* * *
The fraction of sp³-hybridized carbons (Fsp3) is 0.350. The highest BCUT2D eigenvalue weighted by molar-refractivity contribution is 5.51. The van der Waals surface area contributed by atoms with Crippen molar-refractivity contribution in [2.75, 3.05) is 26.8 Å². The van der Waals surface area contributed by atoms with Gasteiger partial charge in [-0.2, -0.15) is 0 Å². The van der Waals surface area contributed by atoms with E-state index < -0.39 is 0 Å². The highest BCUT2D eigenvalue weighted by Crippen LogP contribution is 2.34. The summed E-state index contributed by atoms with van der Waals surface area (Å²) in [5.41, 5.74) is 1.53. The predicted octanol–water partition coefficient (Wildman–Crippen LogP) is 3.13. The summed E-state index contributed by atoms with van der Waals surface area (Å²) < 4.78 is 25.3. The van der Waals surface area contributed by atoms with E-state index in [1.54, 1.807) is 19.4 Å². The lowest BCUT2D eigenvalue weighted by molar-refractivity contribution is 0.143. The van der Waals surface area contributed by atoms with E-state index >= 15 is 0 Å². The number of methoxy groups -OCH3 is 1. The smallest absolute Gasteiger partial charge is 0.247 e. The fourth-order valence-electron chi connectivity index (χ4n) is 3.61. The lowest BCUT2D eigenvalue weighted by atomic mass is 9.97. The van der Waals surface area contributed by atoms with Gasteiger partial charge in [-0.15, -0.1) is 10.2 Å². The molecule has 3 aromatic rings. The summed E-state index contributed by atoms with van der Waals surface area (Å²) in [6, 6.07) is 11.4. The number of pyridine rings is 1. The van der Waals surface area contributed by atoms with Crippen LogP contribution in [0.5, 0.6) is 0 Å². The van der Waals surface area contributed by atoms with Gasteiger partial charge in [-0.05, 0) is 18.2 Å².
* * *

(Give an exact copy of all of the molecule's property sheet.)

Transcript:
The fraction of sp³-hybridized carbons (Fsp3) is 0.350. The highest BCUT2D eigenvalue weighted by molar-refractivity contribution is 5.51. The van der Waals surface area contributed by atoms with Crippen molar-refractivity contribution in [2.75, 3.05) is 26.8 Å². The van der Waals surface area contributed by atoms with Gasteiger partial charge in [-0.2, -0.15) is 0 Å². The van der Waals surface area contributed by atoms with E-state index < -0.39 is 0 Å². The highest BCUT2D eigenvalue weighted by Crippen LogP contribution is 2.34. The summed E-state index contributed by atoms with van der Waals surface area (Å²) in [5.41, 5.74) is 1.53. The predicted octanol–water partition coefficient (Wildman–Crippen LogP) is 3.13. The summed E-state index contributed by atoms with van der Waals surface area (Å²) < 4.78 is 25.3. The van der Waals surface area contributed by atoms with E-state index in [1.54, 1.807) is 19.4 Å². The lowest BCUT2D eigenvalue weighted by molar-refractivity contribution is 0.143. The van der Waals surface area contributed by atoms with E-state index >= 15 is 0 Å². The number of methoxy groups -OCH3 is 1. The smallest absolute Gasteiger partial charge is 0.247 e. The fourth-order valence-electron chi connectivity index (χ4n) is 3.61. The lowest BCUT2D eigenvalue weighted by atomic mass is 9.97. The van der Waals surface area contributed by atoms with Gasteiger partial charge in [-0.15, -0.1) is 10.2 Å². The molecule has 3 aromatic rings. The summed E-state index contributed by atoms with van der Waals surface area (Å²) in [6, 6.07) is 11.4. The number of pyridine rings is 1. The van der Waals surface area contributed by atoms with Crippen LogP contribution in [0.5, 0.6) is 0 Å². The van der Waals surface area contributed by atoms with Gasteiger partial charge in [-0.05, 0) is 18.2 Å².